ISLAMABAD: The Planning Commission on Saturday decided that safety guidelines would be outlined for workers of the industries that have to be kept operational during the current emergency situation to ensure the supply of essential commodities.
The decision was taken during a video conference that reviewed the situation and considered proposals relating to the management of supply chains of essential commodities. Minister for Planning, Development and Special Initiatives Asad Umar presided over the conference.
The guidelines would be implemented in collaboration with the associations concerned. The ministry of industries was asked to closely monitor any issues faced by the industries identified for continued operation and address them in a proactive manner, while the ministry of commerce was directed to make assessments for the import requirement of such industries and remove the bottlenecks if any.
The meeting discussed proposals for ensuring continued operation of various industries, especially those included in the food and medicine supply chains, during the Covid-19 emergency. Matters related to continued supply of electric power and petroleum products were also discussed.
It was decided that the proposals finalised at the meeting would be shared with the provinces for their input before submission to the National Coordination Committee for final approval.
Ministers for power, national food security and economic affairs, Adviser to the PM on Commerce and Industries Abdul Razak Dawood as well as senior officials participated in the video conference.
Meanwhile, the Food and Agriculture Organi-sation (FAO) of the United Nations proposed a battle plan for ensuring global food supplies during the Covid-19 crisis. FAO’s chief economist Maximo Torero Cullen mapped out the ways the world could mitigate shocks to agriculture and food systems.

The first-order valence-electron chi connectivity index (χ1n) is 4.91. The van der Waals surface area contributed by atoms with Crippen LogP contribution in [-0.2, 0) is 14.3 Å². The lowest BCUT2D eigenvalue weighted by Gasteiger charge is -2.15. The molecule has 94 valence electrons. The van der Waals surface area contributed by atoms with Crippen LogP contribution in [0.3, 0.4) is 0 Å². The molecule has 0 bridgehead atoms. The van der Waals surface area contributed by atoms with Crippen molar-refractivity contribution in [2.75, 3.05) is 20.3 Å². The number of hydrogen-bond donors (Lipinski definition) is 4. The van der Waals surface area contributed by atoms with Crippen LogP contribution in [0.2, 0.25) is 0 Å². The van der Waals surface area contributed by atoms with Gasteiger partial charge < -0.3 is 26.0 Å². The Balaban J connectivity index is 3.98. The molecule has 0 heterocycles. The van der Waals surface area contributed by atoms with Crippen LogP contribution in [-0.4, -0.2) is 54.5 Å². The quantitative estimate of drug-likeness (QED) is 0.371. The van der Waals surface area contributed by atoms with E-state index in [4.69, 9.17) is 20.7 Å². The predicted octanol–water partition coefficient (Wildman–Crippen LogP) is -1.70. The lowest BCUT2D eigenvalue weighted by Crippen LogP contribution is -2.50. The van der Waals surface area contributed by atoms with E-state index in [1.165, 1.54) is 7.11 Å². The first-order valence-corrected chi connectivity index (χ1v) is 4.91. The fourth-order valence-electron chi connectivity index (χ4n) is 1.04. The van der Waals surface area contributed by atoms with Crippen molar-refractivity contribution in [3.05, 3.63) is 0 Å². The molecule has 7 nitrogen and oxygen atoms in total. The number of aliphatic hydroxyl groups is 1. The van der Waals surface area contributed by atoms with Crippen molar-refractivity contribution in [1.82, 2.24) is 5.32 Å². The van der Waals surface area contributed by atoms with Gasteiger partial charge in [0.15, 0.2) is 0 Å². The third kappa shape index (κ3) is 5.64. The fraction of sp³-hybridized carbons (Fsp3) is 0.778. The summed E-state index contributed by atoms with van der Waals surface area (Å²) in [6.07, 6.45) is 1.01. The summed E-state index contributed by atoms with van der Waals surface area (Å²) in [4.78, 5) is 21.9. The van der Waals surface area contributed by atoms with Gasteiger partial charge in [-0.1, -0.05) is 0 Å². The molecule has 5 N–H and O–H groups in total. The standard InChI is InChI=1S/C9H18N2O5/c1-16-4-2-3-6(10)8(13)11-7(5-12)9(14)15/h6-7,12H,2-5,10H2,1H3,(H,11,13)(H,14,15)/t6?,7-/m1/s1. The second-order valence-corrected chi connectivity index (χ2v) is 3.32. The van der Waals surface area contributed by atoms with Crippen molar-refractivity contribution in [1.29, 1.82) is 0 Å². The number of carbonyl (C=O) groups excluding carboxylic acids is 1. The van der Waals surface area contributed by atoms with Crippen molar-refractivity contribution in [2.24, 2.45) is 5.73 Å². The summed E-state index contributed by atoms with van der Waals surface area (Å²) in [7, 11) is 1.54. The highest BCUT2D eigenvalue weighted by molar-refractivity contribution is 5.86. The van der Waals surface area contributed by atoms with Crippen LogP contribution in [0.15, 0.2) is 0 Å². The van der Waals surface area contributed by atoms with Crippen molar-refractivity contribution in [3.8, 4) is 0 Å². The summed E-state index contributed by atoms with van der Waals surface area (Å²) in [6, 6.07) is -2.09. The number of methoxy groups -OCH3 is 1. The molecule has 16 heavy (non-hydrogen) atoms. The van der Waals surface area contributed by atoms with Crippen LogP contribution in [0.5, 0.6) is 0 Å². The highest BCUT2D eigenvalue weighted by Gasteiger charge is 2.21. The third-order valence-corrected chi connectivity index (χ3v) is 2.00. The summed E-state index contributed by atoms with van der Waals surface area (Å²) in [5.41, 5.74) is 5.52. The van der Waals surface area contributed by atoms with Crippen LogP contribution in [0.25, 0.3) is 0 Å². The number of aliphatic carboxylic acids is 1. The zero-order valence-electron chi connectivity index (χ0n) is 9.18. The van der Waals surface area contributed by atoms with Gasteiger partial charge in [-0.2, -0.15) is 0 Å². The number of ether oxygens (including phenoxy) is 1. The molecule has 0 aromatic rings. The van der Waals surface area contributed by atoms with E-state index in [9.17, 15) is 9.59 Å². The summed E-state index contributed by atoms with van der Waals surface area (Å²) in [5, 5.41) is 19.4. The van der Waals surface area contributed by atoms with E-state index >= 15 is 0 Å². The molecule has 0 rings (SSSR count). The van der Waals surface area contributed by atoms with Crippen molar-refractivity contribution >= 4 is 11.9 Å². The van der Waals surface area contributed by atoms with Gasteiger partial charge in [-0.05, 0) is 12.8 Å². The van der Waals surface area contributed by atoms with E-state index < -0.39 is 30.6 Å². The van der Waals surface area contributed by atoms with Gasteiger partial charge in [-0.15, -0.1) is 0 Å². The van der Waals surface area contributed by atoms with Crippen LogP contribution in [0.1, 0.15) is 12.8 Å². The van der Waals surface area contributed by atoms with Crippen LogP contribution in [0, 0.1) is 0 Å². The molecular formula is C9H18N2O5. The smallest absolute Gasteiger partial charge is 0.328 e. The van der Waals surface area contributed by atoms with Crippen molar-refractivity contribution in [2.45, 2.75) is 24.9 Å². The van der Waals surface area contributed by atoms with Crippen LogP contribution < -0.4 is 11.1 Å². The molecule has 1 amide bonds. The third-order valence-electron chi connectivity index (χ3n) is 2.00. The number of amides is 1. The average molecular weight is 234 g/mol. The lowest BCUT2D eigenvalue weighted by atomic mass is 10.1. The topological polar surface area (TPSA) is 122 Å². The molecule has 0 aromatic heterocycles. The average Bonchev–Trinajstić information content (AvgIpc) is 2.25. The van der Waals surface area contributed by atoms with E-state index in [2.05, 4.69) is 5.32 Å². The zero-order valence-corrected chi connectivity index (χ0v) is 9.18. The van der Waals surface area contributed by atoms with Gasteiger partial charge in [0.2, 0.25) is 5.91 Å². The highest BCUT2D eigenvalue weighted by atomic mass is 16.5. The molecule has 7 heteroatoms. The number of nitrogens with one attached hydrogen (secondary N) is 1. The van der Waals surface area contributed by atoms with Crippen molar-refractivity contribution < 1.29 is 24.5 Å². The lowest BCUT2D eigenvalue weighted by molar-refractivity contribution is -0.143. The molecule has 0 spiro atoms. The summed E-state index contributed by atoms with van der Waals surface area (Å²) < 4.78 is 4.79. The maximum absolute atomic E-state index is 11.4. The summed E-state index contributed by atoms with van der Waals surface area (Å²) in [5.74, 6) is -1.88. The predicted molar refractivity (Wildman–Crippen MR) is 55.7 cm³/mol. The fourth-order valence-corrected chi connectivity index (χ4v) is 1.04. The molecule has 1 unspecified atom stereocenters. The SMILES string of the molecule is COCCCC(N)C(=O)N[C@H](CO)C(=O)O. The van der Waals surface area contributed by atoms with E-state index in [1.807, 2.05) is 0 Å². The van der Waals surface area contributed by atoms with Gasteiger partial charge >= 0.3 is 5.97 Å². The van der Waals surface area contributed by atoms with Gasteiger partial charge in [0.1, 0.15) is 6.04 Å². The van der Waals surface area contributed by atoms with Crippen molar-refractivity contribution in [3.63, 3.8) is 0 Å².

The Covid-19 pandemic had put the world on a crisis footing, with unprecedented actions to restrict movements and plans for radical deployment of public funds to combat the threat posed by a novel coronavirus that knew no boundaries. Success would entail coherent and robust plans for food systems, he said.
Outlining a framework for how countries could think about and craft these plans, Mr Cullen suggested that countries should immediately review their trade and taxation policy options — and their likely impacts — and work in concert with one another to create a favourable environment for food trade. Beggar-thy-neighbour policies, which popped up in the form of higher export taxes or outright export bans by some countries during the global food price crisis of 2008, must be prevented.
The bulk of food supply actions took place within countries, but there were still supply chains, which in the case of farmers were a complex web of interactions involving farmers and farm labourers, key inputs such as fertilisers, seeds and veterinary medicines, processing plants, freight distributors and retailers. A global pandemic would quickly strain such webs, so to prevent food shortages, every effort must be made to keep them intact and moving efficiently.
Visitors should be barred from production facilities as well as warehouses and wholesale markets. End-sale points such as supermarkets had begun reducing hours and rotating staff, while contact-free delivery services were becoming more widely used. E-commerce platforms had huge potential as China had demonstrated, he said.
Governments made a point of purchasing agricultural products from small farmers to establish strategic emergency reserves for humanitarian purposes, he added.
Published in Dawn, March 29th, 2020